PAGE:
Iain Banks, the award-winning writer, has died aged 59, just two months after announcing he had terminal cancer, his family are reported to have said.
The Scottish author of The Wasp Factory, The Crow Road and Complicity, had revealed in April he was suffering from terminal gall bladder cancer and was unlikely to live for more than a year.
In a statement on the BBC News Web site, his publisher said he was “an irreplaceable part of the literary world.”
Little, Brown Book Group said the author was “one of the country’s best-loved novelists” for both his mainstream and science fiction books.
“Iain Banks’ ability to combine the most fertile of imaginations with his own highly distinctive brand of gothic humor made him unique,” the publisher was reported saying.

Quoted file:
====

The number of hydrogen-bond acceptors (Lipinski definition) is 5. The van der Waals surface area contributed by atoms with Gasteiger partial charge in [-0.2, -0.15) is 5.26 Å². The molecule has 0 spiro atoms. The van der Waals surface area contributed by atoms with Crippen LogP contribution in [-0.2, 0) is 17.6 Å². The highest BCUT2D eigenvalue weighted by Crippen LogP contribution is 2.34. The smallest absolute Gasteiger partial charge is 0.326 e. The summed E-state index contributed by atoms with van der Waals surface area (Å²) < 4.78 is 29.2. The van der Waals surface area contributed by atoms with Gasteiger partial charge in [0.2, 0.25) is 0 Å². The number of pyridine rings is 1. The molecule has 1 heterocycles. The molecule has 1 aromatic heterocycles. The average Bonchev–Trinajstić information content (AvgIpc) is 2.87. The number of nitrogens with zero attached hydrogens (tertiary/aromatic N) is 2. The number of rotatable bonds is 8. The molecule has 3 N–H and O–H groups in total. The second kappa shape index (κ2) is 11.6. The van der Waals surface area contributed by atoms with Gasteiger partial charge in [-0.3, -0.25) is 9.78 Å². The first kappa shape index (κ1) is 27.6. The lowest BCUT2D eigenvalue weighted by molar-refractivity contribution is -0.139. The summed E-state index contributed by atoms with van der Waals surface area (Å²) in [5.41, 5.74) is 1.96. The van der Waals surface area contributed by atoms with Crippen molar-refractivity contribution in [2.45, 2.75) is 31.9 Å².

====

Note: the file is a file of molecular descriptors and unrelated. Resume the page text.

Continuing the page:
After announcing his illness in April, Banks asked his publishers to bring forward the release date of his latest novel, The Quarry, so he could see it on the shelves.
“Just three weeks ago he was presented with finished copies and enjoyed celebration parties with old friends and fans across the publishing world,” the statement said.
The Wasp Factory, Banks’ first novel, was published in 1984 and was ranked as one of the best 100 books of the 20th Century in a 1997 poll conducted by book chain Waterstones and Channel 4.
The writer also wrote science fiction titles under the name Iain M Banks.
Banks announced his illness on his Web site on 3 April, writing “I am officially Very Poorly.”
With trademark black humor, he said he had asked his partner Adele “if she will do me the honor of becoming my widow.”
He said that his latest novel, The Quarry, would be his last.
A Web site set up for friends, family and fans to leave messages for him was inundated with tributes to the writer.